Wardieu’s icy blue eyes narrowed to slits. “Ten thousand marks! Who is this madman, this … Black Wolf? Why have I not heard of him before now? And where, by Christ’s holy rood, was our vainglorious high sheriff while this travesty was being committed?”
The golden knight advanced upon the cowering guard as he spoke, his hand once again clenched around the hilt of his sword. So terrifying a visage did he present, a naked and unyielding wall of solid muscle, that the guard could not have answered had he wanted to.
“The Black Wolf of Lincoln,” mused Nicolaa de la Haye. “Onfroi has mentioned him on occasion.”
Wardieu spun around to confront her. “What? Why have I not heard of him before today?”
“Good my lord, as you well know, my husband never boasts of his failures. This wolf’s head has been playing at skittles with Onfroi’s bold guardsmen for … oh, a goodly month or more, at least. I am sure he would have had to tell you eventually, since the rogue seems to be encamped within hailing distance of your own borders. In his defense, however —though God knows why I should bother—his mind has been strenuously taxed with other matters of late.”
Wardieu deliberately ignored the veiled reference to the sheriff’s current round of revenue collecting—taxes supposedly levied to help finance the king’s army, but in reality, going to finance Prince John’s feral ambitions.
“If your husband required help ridding the forest of a nest of thieves,” Lucien growled, “why the devil did he not come limping to me as usual?”
“Perhaps he was trying to stand on his own at long last?” Nicolaa suggested, her voice so heavy with sarcasm, the words dripped. “Perhaps he feels his manhood has been threatened enough by your superiority in other matters?”
Wardieu clamped his jaw into a steely ridge. “Rolf—fetch my clothes and armour. Eduard—call out my personal guard and tell them to be prepared to ride within the hour.”
As the squires moved hastily to comply, the frosted blue gaze flicked back to the guard, who was endeavouring to restore circulation to his twisted elbow. “Where is the sheriff now, and where are the men who were escorting the cavalcade? I want to question them personally.”
“My lord sheriff anticipated you might. He has set up temporary camp on the green above Alford Abbey to await your pleasure. Meanwhile, he has sent patrols back to the point of ambush and expects, what with the rain and damp we had earlier in the week, the tracks will not be too difficult to cipher.”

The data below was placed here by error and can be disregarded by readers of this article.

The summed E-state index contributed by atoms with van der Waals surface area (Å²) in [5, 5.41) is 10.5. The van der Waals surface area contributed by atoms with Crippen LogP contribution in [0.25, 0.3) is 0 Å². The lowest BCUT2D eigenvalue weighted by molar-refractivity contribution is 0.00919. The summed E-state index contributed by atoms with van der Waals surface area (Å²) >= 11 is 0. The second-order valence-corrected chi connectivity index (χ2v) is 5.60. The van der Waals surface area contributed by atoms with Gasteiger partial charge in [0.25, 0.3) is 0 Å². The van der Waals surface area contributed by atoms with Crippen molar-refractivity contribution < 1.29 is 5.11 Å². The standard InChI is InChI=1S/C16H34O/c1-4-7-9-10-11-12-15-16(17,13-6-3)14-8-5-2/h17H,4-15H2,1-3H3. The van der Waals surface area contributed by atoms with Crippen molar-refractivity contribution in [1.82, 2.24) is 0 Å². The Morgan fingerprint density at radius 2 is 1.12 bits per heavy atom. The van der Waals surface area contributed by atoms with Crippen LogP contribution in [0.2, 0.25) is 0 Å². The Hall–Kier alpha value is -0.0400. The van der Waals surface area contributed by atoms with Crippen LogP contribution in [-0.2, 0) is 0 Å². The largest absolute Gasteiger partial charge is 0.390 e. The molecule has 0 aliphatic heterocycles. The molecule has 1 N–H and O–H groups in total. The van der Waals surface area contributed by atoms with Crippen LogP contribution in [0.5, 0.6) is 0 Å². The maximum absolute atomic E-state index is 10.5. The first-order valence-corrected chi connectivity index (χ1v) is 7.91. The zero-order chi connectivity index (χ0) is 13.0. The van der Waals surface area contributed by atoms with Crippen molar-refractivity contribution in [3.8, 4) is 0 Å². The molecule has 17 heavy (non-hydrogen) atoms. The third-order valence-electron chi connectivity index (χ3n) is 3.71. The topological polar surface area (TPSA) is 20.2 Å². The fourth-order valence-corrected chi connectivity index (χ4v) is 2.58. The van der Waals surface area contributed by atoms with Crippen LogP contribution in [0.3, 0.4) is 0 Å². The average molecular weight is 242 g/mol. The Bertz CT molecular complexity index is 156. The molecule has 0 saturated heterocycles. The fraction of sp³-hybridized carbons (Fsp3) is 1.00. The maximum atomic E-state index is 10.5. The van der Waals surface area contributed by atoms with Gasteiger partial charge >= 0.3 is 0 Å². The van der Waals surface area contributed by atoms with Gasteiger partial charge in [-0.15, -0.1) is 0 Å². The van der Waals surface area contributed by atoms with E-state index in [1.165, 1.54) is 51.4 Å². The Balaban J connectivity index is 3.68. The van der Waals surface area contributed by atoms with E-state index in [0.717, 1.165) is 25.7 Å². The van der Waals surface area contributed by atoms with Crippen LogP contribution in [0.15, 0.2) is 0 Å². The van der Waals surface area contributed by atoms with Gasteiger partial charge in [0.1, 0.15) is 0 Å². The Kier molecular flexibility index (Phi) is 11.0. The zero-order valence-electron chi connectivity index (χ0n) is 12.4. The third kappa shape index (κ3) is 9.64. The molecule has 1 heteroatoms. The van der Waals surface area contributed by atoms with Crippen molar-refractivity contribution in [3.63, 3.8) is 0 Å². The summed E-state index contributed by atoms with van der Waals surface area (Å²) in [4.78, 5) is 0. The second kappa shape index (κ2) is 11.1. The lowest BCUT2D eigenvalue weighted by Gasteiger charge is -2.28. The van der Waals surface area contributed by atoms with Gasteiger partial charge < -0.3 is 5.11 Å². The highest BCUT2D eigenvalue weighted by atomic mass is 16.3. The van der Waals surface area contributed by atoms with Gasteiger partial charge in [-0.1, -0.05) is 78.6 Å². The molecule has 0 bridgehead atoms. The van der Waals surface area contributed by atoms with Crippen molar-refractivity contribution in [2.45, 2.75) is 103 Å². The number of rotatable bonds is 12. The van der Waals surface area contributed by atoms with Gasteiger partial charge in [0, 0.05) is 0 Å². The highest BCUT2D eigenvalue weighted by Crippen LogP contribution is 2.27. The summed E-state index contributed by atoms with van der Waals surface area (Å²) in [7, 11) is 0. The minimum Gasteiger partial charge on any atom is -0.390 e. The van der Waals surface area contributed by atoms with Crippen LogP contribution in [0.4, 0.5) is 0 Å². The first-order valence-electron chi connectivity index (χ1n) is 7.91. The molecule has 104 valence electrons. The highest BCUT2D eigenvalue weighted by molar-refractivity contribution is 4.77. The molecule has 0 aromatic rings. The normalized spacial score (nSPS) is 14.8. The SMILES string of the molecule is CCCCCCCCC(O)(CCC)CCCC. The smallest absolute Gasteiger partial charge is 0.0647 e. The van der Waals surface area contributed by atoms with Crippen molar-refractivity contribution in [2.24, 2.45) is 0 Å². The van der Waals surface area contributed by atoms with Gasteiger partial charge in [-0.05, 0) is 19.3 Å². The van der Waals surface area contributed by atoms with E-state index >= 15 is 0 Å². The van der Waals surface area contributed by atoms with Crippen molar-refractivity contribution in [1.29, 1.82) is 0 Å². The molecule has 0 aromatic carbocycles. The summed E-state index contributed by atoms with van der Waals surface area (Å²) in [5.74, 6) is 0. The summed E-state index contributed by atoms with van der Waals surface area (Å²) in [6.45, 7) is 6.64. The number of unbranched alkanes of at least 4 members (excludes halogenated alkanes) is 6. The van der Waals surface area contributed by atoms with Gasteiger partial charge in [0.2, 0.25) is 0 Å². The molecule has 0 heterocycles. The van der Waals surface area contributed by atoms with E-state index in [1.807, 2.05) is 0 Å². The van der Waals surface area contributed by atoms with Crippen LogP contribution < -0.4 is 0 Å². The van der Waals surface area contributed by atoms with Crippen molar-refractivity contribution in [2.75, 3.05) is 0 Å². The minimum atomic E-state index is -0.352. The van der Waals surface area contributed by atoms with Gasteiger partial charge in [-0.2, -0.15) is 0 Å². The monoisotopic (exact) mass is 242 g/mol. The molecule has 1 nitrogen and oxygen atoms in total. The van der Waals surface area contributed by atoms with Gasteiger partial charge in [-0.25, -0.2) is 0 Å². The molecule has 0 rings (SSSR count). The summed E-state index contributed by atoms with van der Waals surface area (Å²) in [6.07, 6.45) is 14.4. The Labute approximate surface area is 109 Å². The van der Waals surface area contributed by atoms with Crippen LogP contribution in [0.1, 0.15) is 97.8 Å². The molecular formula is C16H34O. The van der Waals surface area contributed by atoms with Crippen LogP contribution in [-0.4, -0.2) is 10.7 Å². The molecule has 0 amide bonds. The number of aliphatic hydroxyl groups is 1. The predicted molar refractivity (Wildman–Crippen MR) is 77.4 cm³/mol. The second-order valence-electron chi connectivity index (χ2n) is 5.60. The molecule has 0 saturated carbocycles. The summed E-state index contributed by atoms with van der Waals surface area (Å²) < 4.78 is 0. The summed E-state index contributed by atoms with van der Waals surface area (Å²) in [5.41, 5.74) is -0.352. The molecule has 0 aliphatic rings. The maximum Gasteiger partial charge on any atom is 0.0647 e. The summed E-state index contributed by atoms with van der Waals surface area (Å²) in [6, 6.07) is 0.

“Onfroi has difficulty tracking his way to an over-full latrine,” Nicolaa drawled, stifling a yawn. “I expect I should dress and accompany you, Lucien. The men are so much more eager to prove their worth to me in fulfilling their duties.”
“Please yourself. I’ll not be stopping or humouring any delays between here and the abbey.”
“Provide me with a worthy mount,” she said, her eyes raking boldly down the powerful length of his body, “And you will not hear me balking at the thought of a hard day’s ride.”
Lucien turned to the gaping guard. “Go below and have my seneschal find you some hot food and drink, then be ready to lead us back to the green.”
“Yes, my lord. My lord … there was one other thing.”
Wardieu had already started back into his chamber to dress. “Yes, what is it?”
Sweat popped out across the man’s brow in tiny, oily beads. “It comes from the Black Wolf, my liege. He said it should be delivered with a further message so that you would know his intentions were true.”
A shaking, gloved hand reached into a leather pouch strapped to his belt. A small canvas sack was withdrawn and held out to the frowning baron. The thong binding the mouth of the sack had become loosened through the long journey and, before Wardieu could unthread it fully, the sack gaped open and the contents fell onto the floor by his bare feet.
It was a finger; a woman’s severed finger, judging by the size and shape of it.
Wardieu drew a deep breath. “What was the message?”
The guard’s chin quivered and he looked from Nicolaa to the baron. “Only … only that if you did not pay the ransom, you would not see your bride again … leastwise not in pieces large enough for anyone to recognize.”
Nicolaa, sidling closer for a better view, was the first one to break the ensuing silence.
“Well,” she murmured, “if nothing else, this Black Wolf knows how to make his meaning perfectly clear.”